Robin Williams and I leave Santa Fe this Friday for Ft. Lauderdale, Florida. We'll board the Holland America Line cruise ship, m.s. Volendam on Saturday. The Volendam is home (for 10 days) to both the Shakespeare At Sea cruise and the MacMania 7 cruise, running concurrently. For generic information about either of these, visit www. geekcruises.com
Even though both events are sold out, you'll get to experience the cruise through this blog. Of course, I'm assuming the Internet connection onboard is decent and dependable. We'll see. I have a Verizon Wireless PC card, but there seems to be large chunks of open ocean that don't have Verizon coverage. Not yet, anyway. I'm sure they're working on it.
My sweetheart/co-author, Robin, is speaking at both events, although primarily at the Shakespeare At Sea event. Most people know her for her books about design, type, and Macs, but a growing number are getting to know her as a teacher of the works attributed to Shakespeare. One of her most recent books is a compelling book of research into the Shakespearean authorship question, titled "Sweet Swan of Avon: Did a Woman Write Shakespeare." Before you scoff, read the book. Interestingly, even people who don't have any particular interest in Shakespeare find it compelling and fascinating. I know, because I'm one of them.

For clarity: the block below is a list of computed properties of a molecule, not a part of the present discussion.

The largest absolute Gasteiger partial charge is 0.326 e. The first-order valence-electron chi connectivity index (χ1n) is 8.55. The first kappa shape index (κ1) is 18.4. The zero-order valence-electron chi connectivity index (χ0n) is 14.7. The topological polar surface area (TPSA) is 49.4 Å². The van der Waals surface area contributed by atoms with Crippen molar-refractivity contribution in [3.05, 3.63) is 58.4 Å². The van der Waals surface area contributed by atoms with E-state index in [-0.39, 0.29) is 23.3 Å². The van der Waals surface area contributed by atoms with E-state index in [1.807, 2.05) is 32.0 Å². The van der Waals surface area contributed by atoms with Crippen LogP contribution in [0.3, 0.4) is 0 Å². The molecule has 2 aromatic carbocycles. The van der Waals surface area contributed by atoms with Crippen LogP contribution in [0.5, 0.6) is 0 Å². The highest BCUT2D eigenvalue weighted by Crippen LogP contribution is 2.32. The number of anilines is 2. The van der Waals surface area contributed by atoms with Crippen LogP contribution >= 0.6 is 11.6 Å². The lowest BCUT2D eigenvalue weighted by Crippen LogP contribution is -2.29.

Of course, she won't be talking about the authorship question -- just about the Shakespearean works. That's because some people go bat-poop over the suggestion that the man named William Shakespeare might not have written the stuff. Heck, there's no documented evidence that he could write at all, much less a genius playwright. But hey, just because no one mentioned meeting him in his lifetime, that doesn't necessarily mean he couldn't have been the most prolific literary genius of his time. Other famous writers of the that period might have just forgotten to mention him. You know, like "oh darn, I forgot to mention that genius Shakespeare... oh well, he's so famous it won't matter." It's just so damn sad that every writer of the day made the same mistake. Big deal. It hasn't hurt his PR much. So, in the interest of keeping the cruise from being boarded by rogue Oxfordians or Marlowe pirates, discussions will focus on the actual works rather than the author, whoever she may have been.
If possible, I'll be spending more time on the Mac side of the ship, where it's safer. This is my first Geek Cruise, so I don't know if a fight usually breaks out between MacMania attendees and PC people who just happen to be onboard. I think we're beyond those days, but I'll keep the cameras on standby.
More ship talk later, mate.